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How to Select a Hosting Company Hosting company is a vital aspect f or your website. Once the day has come and you decided to do it like the big guys, you need to choose a hosting company that allows you to f ocus on creating high-quality content but not on keeping an eye on how your hosting company does its job. You want your hosting company to be reliable and as stable as possible. Sure thing, I’d like you to read the f ull post I’ve put together f or you, but if you want to run a WordPress site and you need a quick solution, which is nonetheless reliable as well, you can just go f or BlueHost.com because that’s the hosting company that WordPress recommends on their site. In case you want to really understand what you need to take into consideration when you choose a web hosting company, keep on reading.
Why Bot her? Bef ore we go any f urther, I need to point your attention to the f act that your hosting company is one of the f actors that will determine the f uture of your online business. If you select a wrong hosting company, you can just waste your time or even lose all your data when a disaster strikes. So, no monkey business here.
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Slideshow on How to Select a Hosting Company How to Pick a Hosting Company for Your Site f rom Kenneth von Rauch
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Web Space It’s sorta hard to say how much web space you’ll need. You can start with just 50 Mb and chances are it’ll be more than enough just to get you started. If you have a mind to deploy a whole lot of images, audio f iles and videos, you should be ready to buy a bigger hosting plan bef ore you know it. Even if you’re being said now that your web space and bandwidth are unlimited. You’ll see f or yourself . T hey are not. T he usual gimmick that hosting companies try to “surprise” you with is unlimited hosting space and bandwidth. Nothing comes unlimited in this world. And so are bandwidth and hosting space. T hey may seduce you with such promises bef ore you buy, but once you buy and have a spike in your website
traf f ic, you’ll be kindly prompted to switch over to a bigger plan. And that just means paying more money f or something that you’ve already paid f or. At least it sounds exactly like that. So, in case you expect to host audio or video f iles on your server, you’ll be asked to increase your hosting space. If you have a whole lot of traf f ic on your site, you’ll have the same suggestion f rom your host. Bottom line, you really need to keep it in mind and have some extra money handy and ready f or overage charges.
Features You Need You need to make sure bef ore buying a hosting plan that you’ll have f ull control over your f iles on the server. You should be able to create, delete, edit and do whatever you see f it at any time. T here should be no restrictions. You also need to be sure that your hosting company supports the technologies and coding languages your site needs, but that’s not an issue f or most web hosting companies because the majority of them supports all you need f or running a WordPress website.
In order to be able to easily manage f iles and databases on your hosting server, you’ll need a cPanel and phpMyAdmin or any alternatives to them. So, contact your hosting provider and check if they provide those tools as well.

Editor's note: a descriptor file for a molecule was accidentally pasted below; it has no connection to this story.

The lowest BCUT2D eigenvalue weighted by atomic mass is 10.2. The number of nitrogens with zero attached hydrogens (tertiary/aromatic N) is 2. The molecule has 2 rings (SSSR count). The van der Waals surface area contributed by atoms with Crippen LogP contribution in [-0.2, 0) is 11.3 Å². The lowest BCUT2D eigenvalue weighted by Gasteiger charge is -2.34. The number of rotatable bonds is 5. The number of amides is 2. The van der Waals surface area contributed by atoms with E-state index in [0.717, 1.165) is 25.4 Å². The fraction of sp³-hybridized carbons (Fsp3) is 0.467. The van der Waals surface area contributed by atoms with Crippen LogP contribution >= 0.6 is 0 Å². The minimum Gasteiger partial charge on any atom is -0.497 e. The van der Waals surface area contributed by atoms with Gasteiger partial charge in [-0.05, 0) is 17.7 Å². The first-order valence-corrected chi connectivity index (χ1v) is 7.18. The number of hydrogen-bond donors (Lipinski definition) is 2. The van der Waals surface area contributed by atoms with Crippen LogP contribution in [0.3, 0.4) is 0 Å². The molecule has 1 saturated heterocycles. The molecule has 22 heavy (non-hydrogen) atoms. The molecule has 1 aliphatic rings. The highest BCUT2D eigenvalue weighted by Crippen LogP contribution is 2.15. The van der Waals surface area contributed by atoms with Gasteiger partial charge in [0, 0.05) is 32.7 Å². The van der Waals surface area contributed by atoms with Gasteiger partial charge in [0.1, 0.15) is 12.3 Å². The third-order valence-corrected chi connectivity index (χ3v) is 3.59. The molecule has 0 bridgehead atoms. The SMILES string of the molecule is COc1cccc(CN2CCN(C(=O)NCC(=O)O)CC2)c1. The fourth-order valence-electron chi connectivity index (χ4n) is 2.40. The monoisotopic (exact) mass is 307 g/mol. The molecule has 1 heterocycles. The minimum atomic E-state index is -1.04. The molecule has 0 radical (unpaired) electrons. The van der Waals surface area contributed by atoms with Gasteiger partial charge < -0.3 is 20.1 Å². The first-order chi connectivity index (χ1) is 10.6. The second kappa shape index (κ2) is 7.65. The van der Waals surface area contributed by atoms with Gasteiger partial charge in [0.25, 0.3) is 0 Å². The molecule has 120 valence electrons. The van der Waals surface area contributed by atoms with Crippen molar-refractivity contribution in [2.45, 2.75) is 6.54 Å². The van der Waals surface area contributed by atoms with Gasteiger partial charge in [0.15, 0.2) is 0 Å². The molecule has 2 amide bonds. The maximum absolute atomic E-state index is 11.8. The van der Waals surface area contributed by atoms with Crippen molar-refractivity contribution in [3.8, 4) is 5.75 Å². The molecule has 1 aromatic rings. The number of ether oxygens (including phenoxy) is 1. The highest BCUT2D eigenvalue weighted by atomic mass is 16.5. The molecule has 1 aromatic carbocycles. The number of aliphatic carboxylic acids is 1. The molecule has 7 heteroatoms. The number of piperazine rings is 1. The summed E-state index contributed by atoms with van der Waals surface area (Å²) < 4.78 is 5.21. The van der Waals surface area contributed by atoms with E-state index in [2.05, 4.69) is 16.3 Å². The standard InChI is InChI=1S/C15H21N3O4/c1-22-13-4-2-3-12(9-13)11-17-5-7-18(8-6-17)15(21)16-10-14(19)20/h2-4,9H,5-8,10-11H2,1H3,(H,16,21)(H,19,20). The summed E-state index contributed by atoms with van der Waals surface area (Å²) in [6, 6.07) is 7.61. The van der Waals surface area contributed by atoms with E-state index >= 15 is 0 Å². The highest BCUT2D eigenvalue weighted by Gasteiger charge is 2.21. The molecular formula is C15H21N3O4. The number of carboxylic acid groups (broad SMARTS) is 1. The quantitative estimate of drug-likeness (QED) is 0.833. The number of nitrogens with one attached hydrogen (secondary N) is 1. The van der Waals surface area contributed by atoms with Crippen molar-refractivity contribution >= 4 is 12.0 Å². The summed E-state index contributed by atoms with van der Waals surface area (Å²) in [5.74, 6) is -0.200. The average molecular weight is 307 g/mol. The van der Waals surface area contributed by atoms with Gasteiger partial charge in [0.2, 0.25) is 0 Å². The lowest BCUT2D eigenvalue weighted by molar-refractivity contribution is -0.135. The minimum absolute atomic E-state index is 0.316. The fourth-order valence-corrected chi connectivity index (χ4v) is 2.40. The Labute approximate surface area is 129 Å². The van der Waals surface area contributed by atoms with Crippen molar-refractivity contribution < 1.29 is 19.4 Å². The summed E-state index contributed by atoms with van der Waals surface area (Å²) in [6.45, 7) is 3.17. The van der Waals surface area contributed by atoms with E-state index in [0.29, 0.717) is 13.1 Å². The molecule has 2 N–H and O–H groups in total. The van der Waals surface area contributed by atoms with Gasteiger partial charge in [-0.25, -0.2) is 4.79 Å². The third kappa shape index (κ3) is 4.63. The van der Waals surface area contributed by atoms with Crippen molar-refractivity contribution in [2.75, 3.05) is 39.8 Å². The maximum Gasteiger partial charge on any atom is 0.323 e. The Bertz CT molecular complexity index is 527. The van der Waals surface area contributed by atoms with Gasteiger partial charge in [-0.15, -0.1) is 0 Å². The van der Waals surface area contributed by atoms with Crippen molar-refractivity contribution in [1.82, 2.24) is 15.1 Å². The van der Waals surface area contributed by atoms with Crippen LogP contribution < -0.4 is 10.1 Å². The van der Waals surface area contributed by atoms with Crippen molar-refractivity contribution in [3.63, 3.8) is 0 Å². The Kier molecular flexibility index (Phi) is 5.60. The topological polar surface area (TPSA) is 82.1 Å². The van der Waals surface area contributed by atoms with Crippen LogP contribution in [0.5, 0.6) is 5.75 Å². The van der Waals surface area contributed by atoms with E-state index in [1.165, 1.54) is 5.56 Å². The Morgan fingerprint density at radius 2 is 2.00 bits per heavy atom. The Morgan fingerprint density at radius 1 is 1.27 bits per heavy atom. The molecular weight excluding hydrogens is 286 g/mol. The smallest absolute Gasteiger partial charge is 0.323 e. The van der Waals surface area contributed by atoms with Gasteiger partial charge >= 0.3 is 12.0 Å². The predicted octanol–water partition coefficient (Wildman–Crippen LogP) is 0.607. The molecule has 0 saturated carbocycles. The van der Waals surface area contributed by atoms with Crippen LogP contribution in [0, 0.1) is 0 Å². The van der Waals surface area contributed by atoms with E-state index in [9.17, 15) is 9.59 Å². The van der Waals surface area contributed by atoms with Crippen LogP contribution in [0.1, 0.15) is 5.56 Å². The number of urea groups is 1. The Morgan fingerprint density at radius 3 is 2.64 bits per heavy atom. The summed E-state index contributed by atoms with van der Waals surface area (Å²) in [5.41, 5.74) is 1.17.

Linux or Windows? You may be perplexed as f or what kind of hosting to use – Linux or Windows. It’s easy to be misled by the f ollowing logic. I’m on a Windows computer, so I need a Windows web hosting. If I’m on a Linux computer, then I need a Linux one, right? What if you’re on a Mac? T he thing is that all that logic is dead wrong. It’s not working like that in the web hosting server world. You just need to use a Linux hosting regardless of the platf orm you’re on – be it Windows, Linux or Mac. T hough Microsof t has released Windows server support f or WordPress as well, I would not recommend using it just because I can’t see a benef it. I mean you’ll have to learn how to do it while Linux hosting will
work just perf ectly and just about every hosting company rep can easily help you with that. But if you’re really techie and love digging deeper and investigate such sort of issues, f eel f ree.
Other than that, Linux hosting is usually cheaper and it’s the industry standard because about 70% of websites are hosted specif ically on Linux servers.
WordPress Compatibility T hough WordPress is a very lightweight script comparing to others, you still need to make sure that your hosting company is compatible with it. As of now, the of f icial requirements are as f ollows: PHP version 5.2.4 or greater MySQL version 5.0 or greater You may still be unsure or unwilling to check those requirements. In that case you can just send a similar email to your potential hosting provider: Hey guys, A quick question here. I’m interested in running the open-source WordPress blogging software and I was wondering if my account supports the following: PHP version 5.2.4 or greater MySQL version 5.0 or greater The mod_rewrite Apache module Please let me know asap.
Thanks! If you’re one of the tech savvy guys, you may have noticed that the versions of both PHP and MySQL are not up-to-date, but there’s a message right on this WordPress page that explains why it’s so. In a nutshell, they don’t want to use the most up-to-date versions because they usually cause issues with applications or as they put it they may “break applications”. Fair enough. Would you rather have a bit out of date but stable sof tware or brand new but suspicious? I think I can read you mind now.